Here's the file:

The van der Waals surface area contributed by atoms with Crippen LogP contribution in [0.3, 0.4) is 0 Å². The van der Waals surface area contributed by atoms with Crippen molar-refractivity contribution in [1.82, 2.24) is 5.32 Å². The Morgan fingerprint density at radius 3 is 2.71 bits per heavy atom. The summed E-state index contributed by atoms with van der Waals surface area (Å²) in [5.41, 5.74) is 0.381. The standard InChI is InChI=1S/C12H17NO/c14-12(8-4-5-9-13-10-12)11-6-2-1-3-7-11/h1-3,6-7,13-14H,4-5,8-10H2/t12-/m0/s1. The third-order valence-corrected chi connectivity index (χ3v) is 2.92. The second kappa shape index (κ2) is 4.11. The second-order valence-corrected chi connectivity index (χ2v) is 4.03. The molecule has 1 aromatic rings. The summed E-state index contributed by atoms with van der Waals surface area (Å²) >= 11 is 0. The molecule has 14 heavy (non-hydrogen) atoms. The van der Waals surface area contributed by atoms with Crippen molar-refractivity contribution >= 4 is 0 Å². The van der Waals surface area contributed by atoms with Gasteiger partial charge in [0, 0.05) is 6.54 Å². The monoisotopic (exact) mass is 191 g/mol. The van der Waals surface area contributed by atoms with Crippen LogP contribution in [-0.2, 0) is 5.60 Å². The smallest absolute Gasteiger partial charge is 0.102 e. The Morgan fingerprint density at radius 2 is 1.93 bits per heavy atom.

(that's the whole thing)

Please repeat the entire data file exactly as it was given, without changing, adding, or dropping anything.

The van der Waals surface area contributed by atoms with Crippen LogP contribution in [0.3, 0.4) is 0 Å². The van der Waals surface area contributed by atoms with Crippen molar-refractivity contribution in [1.82, 2.24) is 5.32 Å². The Morgan fingerprint density at radius 3 is 2.71 bits per heavy atom. The summed E-state index contributed by atoms with van der Waals surface area (Å²) in [5.41, 5.74) is 0.381. The standard InChI is InChI=1S/C12H17NO/c14-12(8-4-5-9-13-10-12)11-6-2-1-3-7-11/h1-3,6-7,13-14H,4-5,8-10H2/t12-/m0/s1. The third-order valence-corrected chi connectivity index (χ3v) is 2.92. The second kappa shape index (κ2) is 4.11. The second-order valence-corrected chi connectivity index (χ2v) is 4.03. The molecule has 1 aromatic rings. The summed E-state index contributed by atoms with van der Waals surface area (Å²) >= 11 is 0. The molecule has 14 heavy (non-hydrogen) atoms. The van der Waals surface area contributed by atoms with Crippen molar-refractivity contribution >= 4 is 0 Å². The van der Waals surface area contributed by atoms with Gasteiger partial charge in [0, 0.05) is 6.54 Å². The monoisotopic (exact) mass is 191 g/mol. The van der Waals surface area contributed by atoms with Crippen LogP contribution in [-0.2, 0) is 5.60 Å². The smallest absolute Gasteiger partial charge is 0.102 e. The Morgan fingerprint density at radius 2 is 1.93 bits per heavy atom.